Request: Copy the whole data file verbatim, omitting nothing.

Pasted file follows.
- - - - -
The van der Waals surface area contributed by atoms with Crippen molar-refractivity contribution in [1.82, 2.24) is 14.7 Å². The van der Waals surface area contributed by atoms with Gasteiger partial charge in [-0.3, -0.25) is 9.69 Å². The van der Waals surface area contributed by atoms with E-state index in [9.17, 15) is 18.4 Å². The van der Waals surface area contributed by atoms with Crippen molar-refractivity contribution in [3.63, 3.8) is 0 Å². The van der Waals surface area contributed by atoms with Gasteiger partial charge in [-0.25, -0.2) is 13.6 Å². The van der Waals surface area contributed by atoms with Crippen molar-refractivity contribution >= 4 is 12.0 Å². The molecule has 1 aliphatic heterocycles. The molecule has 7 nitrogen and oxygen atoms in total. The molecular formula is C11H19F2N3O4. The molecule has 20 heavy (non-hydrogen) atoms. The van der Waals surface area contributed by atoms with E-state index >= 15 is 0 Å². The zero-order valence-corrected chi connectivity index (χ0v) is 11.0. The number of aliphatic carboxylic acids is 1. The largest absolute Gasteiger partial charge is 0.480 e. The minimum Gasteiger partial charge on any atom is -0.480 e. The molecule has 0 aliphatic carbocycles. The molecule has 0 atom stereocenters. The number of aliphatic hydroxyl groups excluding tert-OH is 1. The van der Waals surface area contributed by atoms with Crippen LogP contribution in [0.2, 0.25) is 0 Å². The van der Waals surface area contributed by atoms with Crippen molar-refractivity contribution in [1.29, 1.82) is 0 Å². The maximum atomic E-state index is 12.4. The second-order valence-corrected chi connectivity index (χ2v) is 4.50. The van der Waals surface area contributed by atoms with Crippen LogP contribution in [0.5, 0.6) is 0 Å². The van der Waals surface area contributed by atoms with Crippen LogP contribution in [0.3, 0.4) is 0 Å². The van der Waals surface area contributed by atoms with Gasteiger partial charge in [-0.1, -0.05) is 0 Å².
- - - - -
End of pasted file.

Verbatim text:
The van der Waals surface area contributed by atoms with Crippen molar-refractivity contribution in [1.82, 2.24) is 14.7 Å². The van der Waals surface area contributed by atoms with Gasteiger partial charge in [-0.3, -0.25) is 9.69 Å². The van der Waals surface area contributed by atoms with E-state index in [9.17, 15) is 18.4 Å². The van der Waals surface area contributed by atoms with Crippen molar-refractivity contribution in [3.63, 3.8) is 0 Å². The van der Waals surface area contributed by atoms with Gasteiger partial charge in [-0.25, -0.2) is 13.6 Å². The van der Waals surface area contributed by atoms with Crippen molar-refractivity contribution >= 4 is 12.0 Å². The molecule has 1 aliphatic heterocycles. The molecule has 7 nitrogen and oxygen atoms in total. The molecular formula is C11H19F2N3O4. The molecule has 20 heavy (non-hydrogen) atoms. The van der Waals surface area contributed by atoms with E-state index >= 15 is 0 Å². The zero-order valence-corrected chi connectivity index (χ0v) is 11.0. The number of aliphatic carboxylic acids is 1. The largest absolute Gasteiger partial charge is 0.480 e. The minimum Gasteiger partial charge on any atom is -0.480 e. The molecule has 0 aliphatic carbocycles. The molecule has 0 atom stereocenters. The number of aliphatic hydroxyl groups excluding tert-OH is 1. The van der Waals surface area contributed by atoms with Crippen LogP contribution in [0.2, 0.25) is 0 Å². The van der Waals surface area contributed by atoms with Crippen molar-refractivity contribution in [1.29, 1.82) is 0 Å². The maximum atomic E-state index is 12.4. The second-order valence-corrected chi connectivity index (χ2v) is 4.50. The van der Waals surface area contributed by atoms with Crippen LogP contribution in [0.5, 0.6) is 0 Å². The van der Waals surface area contributed by atoms with Crippen LogP contribution in [0.3, 0.4) is 0 Å². The van der Waals surface area contributed by atoms with Gasteiger partial charge in [-0.1, -0.05) is 0 Å².